“I will say that at first he was a little unsure about the whole home birth process, which is why we had a midwife even though he’s a doctor and could have handled it on his own,” she said. “But he said it was important to him that he get to just play the dad and not have to play the medical provider as well.”
Harvey was adamant that having a homebirth doesn’t mean she’s uneducated or reckless - two accusations she heard over the course of her pregnancy - but rather that she was hyper-educated - she knew exactly what she wanted, what the risks were and how to choose a provider who would help her achieve her goals.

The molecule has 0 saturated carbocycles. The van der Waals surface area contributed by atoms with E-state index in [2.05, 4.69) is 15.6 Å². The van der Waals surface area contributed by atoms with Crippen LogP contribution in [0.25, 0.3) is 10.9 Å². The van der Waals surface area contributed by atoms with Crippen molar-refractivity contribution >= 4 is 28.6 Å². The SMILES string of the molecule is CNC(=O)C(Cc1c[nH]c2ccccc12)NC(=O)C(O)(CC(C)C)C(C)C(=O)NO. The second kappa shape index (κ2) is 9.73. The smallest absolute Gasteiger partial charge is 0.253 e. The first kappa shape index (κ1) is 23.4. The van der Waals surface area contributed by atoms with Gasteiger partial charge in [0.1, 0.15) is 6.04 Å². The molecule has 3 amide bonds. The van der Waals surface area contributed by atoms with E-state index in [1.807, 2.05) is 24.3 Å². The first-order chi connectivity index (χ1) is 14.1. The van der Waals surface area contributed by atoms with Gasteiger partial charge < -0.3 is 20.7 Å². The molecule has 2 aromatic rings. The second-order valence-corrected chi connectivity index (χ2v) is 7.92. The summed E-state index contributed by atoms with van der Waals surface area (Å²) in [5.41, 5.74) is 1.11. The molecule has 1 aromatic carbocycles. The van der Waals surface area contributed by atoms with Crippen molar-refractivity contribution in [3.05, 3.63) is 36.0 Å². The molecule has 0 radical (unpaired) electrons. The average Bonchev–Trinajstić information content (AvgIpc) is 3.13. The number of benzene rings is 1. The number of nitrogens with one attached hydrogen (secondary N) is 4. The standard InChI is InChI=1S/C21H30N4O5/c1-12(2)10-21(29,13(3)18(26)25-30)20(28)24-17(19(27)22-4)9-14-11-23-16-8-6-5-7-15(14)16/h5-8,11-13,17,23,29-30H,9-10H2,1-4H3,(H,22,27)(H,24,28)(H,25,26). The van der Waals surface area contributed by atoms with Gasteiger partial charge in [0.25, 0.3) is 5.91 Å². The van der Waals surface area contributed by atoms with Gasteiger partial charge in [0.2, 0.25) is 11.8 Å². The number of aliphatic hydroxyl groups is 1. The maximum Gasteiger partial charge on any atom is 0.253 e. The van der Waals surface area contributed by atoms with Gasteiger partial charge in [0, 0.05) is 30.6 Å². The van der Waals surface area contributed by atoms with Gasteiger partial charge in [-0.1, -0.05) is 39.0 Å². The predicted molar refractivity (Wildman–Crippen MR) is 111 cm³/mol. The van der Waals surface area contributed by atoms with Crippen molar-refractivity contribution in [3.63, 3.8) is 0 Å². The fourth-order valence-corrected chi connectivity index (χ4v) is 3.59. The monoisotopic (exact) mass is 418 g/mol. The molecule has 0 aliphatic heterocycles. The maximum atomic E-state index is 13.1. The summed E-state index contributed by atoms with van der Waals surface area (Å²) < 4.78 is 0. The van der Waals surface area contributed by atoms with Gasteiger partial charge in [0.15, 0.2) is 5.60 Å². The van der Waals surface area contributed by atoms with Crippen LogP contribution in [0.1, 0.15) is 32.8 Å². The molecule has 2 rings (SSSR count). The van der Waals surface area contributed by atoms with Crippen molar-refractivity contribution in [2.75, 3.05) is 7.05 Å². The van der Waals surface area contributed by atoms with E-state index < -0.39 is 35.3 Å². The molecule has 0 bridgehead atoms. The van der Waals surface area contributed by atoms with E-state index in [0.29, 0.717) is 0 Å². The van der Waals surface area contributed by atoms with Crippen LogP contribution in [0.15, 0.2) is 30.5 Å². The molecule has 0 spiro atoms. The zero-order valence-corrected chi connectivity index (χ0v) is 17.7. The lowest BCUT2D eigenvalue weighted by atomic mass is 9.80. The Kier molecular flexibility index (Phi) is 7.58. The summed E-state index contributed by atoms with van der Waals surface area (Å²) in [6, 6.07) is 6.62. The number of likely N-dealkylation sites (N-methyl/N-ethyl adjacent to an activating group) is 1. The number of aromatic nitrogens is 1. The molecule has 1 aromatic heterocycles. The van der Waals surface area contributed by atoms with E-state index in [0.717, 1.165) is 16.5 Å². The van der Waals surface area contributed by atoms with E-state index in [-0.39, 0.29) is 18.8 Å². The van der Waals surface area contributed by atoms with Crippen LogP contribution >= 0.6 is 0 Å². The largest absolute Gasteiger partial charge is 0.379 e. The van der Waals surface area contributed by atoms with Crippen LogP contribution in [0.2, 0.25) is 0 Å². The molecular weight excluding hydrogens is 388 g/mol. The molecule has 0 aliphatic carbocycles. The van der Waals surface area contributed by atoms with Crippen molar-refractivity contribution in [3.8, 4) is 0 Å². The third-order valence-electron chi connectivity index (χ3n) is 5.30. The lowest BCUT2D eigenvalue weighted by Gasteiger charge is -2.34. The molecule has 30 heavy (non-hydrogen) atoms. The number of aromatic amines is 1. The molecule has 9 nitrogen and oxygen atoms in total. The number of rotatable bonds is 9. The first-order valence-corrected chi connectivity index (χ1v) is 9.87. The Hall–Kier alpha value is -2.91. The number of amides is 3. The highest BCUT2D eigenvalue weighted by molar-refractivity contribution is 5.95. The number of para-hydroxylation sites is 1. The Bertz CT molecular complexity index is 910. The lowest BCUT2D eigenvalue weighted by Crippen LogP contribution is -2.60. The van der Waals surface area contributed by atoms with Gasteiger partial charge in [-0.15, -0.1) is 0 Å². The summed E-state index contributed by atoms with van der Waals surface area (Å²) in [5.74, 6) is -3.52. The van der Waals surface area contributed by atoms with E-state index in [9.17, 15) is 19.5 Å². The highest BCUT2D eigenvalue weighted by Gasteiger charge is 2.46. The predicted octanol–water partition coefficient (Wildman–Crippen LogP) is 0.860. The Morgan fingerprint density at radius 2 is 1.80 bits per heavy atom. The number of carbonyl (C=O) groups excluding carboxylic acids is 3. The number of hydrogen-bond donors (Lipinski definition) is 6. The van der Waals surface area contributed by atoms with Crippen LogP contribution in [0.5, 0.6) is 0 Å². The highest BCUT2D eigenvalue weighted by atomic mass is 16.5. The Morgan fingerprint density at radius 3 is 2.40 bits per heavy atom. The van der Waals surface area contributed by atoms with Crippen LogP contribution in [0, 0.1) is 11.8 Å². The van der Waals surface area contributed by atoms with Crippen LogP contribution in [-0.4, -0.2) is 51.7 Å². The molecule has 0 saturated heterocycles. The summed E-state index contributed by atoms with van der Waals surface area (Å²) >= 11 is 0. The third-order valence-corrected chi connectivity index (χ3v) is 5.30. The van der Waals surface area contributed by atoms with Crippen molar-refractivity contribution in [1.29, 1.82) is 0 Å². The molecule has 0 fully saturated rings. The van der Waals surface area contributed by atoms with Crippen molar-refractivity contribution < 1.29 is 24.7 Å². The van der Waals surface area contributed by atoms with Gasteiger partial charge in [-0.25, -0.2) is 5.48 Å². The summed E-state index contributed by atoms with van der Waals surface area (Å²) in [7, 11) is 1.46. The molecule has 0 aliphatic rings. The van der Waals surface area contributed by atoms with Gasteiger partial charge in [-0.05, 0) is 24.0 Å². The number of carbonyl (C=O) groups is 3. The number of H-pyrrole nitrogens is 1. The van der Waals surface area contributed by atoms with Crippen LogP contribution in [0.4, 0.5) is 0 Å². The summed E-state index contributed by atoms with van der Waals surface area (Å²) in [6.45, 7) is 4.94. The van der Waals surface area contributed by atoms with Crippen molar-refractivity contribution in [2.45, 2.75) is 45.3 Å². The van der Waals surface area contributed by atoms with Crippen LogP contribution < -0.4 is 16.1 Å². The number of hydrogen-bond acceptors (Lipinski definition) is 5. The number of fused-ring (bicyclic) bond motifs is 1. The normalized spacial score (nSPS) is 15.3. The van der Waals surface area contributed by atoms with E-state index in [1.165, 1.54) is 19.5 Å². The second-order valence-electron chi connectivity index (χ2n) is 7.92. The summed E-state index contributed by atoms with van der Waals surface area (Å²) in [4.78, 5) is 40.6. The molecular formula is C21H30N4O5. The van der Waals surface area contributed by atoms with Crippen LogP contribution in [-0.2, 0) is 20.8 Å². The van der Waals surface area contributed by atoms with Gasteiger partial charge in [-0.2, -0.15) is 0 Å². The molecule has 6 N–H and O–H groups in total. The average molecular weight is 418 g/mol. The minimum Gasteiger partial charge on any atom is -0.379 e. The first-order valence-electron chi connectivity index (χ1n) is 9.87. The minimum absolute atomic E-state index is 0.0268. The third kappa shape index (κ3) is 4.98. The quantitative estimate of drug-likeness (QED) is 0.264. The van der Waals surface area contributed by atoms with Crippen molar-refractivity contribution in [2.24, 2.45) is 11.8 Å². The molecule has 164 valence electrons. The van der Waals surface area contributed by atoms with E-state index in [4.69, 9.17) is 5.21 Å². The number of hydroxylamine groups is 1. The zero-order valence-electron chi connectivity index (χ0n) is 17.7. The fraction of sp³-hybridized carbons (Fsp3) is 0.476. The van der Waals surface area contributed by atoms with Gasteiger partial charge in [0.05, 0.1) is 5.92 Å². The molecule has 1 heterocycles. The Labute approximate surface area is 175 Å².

“Most women, if they are low risk, can have a healthy delivery without any kind of intervention,” she said. “But in a hospital they are looking for those things. So when you have a intervention it can snowball and when I say on my terms I want it to be completely the way nature intended it to be without someone looking for a reason to create or have an intervention.”
This is not to say that all home births always go well or that everyone has a good experience with it. Almost all the mothers I talked to I met through the midwives who served them. So consequently, the population sample was enthusiastic about home birth.
Obstetricians Urge Caution
Doctor Dara Aliff is a Charleston-based OB/GYN. “I currently have in my practice two women who have documented PTSD from home births gone awry and are seeking care for that,” she said. “And so I think the idea that it can’t go wrong just because it’s in your house is completely false.”